Ann Ashford is a Democratic candidate for Nebraska’s 2nd District. She is an “attorney, human resources professional, and healthcare leader” and wife of the district’s previous representative, Brad Ashford. Sabato’s Crystal Ball rated the district a “Toss Up” for 2020. In 2014, Brad Ashford won the district by 3.3% but lost in 2016 to the current Republican representative, Don Bacon, by 1.2%. In 2018, Kara Eastman, a strident progressive, defeated establishment-backed candidate Brad Ashford in the primary. Eastman went on to lose the election to Bacon by 2%. Ann hopes that her moderate, bipartisan tone can win the Democratic nomination and appeal to moderate voters in the general. Read the “2020 Battlegrounds” post to get an overview of the district, the 2018 election and the upcoming 2020 race. This interview was conducted on Monday, April 29, 2019.

The following interview has been very lightly edited. No substantial content was removed or added. The only edits were taking out unnecessary words or phrases like “I mean”, “Well”, “So” and “Um” for clarity. If you want a condensed version, you can find it in under Candidate Interviews -> Condensed within one day of this extended interview being posted. 

Ashford: Hello this is Ann. 
Seth: Hi Ann this is Seth Moskowitz calling from Every Second Year

Ashford: Hi Jack [ouch], how are you? 
Seth: I’m good, thank you so much for taking the time to speak with me. I really appreciate it. 
Ashford: No problem. 
Seth: I hear you are maybe in an airport?
Ashford: So, I was going to be and then my husband suffered some health problems over the weekend so I am delaying my trip to D.C. until a couple weeks from now.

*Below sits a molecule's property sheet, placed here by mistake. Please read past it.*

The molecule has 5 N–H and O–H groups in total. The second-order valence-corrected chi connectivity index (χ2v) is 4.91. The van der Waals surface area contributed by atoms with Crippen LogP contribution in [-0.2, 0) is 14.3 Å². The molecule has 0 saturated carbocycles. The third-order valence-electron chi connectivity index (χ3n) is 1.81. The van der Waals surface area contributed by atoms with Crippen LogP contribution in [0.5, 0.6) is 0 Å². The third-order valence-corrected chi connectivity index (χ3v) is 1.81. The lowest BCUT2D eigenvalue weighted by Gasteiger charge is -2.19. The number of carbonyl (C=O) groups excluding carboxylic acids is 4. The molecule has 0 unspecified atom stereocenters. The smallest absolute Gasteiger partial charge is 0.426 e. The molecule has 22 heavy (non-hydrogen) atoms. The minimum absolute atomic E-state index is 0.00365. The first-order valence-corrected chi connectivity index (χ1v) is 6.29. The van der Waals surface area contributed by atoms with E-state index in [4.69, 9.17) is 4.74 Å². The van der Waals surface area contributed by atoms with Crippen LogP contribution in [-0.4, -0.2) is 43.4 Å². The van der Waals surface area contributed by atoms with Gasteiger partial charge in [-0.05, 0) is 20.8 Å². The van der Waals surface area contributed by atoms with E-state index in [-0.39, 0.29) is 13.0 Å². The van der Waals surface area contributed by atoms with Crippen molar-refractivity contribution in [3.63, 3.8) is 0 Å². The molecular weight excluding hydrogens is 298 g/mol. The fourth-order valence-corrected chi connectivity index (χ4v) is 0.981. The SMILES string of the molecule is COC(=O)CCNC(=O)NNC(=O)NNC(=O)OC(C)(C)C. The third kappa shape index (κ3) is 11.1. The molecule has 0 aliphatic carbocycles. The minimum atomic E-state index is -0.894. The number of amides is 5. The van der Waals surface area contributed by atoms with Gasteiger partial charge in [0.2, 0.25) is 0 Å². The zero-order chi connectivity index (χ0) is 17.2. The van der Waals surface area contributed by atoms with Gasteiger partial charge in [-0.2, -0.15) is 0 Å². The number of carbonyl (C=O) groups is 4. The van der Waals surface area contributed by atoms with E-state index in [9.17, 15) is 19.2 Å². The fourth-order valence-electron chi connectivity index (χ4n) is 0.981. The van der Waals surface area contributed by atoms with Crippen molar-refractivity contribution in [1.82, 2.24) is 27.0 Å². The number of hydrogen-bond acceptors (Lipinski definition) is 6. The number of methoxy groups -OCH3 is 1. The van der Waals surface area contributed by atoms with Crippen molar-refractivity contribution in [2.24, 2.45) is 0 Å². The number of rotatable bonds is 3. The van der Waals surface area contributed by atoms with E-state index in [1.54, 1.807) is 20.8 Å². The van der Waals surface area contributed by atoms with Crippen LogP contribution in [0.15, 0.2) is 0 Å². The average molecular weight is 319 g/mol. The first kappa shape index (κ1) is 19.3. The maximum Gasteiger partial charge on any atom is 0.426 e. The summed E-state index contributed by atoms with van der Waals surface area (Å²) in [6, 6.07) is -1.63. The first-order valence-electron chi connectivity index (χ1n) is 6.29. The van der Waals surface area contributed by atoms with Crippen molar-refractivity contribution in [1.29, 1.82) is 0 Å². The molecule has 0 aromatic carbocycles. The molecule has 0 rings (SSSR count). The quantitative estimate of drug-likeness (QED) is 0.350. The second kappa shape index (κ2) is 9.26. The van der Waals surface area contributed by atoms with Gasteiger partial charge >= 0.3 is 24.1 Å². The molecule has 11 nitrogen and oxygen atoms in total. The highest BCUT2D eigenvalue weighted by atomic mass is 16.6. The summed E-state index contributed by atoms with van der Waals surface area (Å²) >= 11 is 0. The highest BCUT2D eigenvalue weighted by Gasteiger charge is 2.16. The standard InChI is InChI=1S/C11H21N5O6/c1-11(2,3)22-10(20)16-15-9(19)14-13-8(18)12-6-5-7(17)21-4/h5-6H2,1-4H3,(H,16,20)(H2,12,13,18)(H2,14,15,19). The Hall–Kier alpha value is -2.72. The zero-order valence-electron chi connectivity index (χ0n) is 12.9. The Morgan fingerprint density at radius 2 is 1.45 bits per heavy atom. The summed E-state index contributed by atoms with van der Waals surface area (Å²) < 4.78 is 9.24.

Seth: I’m sorry to hear that. 
Ashford: Thank you. That’s what happens, you make plans and then some eternal force, like God, interferes. 
Seth: I hope everything is okay and it’s not too serious.
Ashford: Thank you, I think it’ll be fine. 

Seth: Okay, good. I know that you’re probably very busy and you want to get back to taking care and making sure that he’s healthy so I’ll just jump right in. I’m curious if you can just tell me a little about how the campaign is going, what your day to day life looks like and how you see that the campaign has gone so far. 
Ashford: Sure, the campaign is going fine. We started in, I think my first phone calls were February 19th and we announced early only because my primary primary opponent, because now there’s two more that have entered the race, announced in December that she was going to run again. The only hesitation I’ve received from all the calls that I’m making…so my daily life consists of calls and meeting with as many people as possible and the only hesitation I’ve received from anybody is that it’s so darn early. They’re still recovering from the last election and their support will come. It’ll just come at a later time. 

Seth: I’ve read some things about incumbents who won in 2018 and feel uncomfortable fundraising because they feel like they just finished their election and there’s so much pressure to already start ramping up even though it felt like it was three months ago and they have to start fundraising again. 
Ashford: Yeah, it’s sort of silly. Usually incumbents are able to do it quietly behind the scenes during those first few months after the election but everybody is out there right now. And the pressure is put on by…what do we have now? 21 candidates in the Democratic primary for president? So that lends some pressure to it as well where people are just saying, ‘Guys we need to just take a little breather.’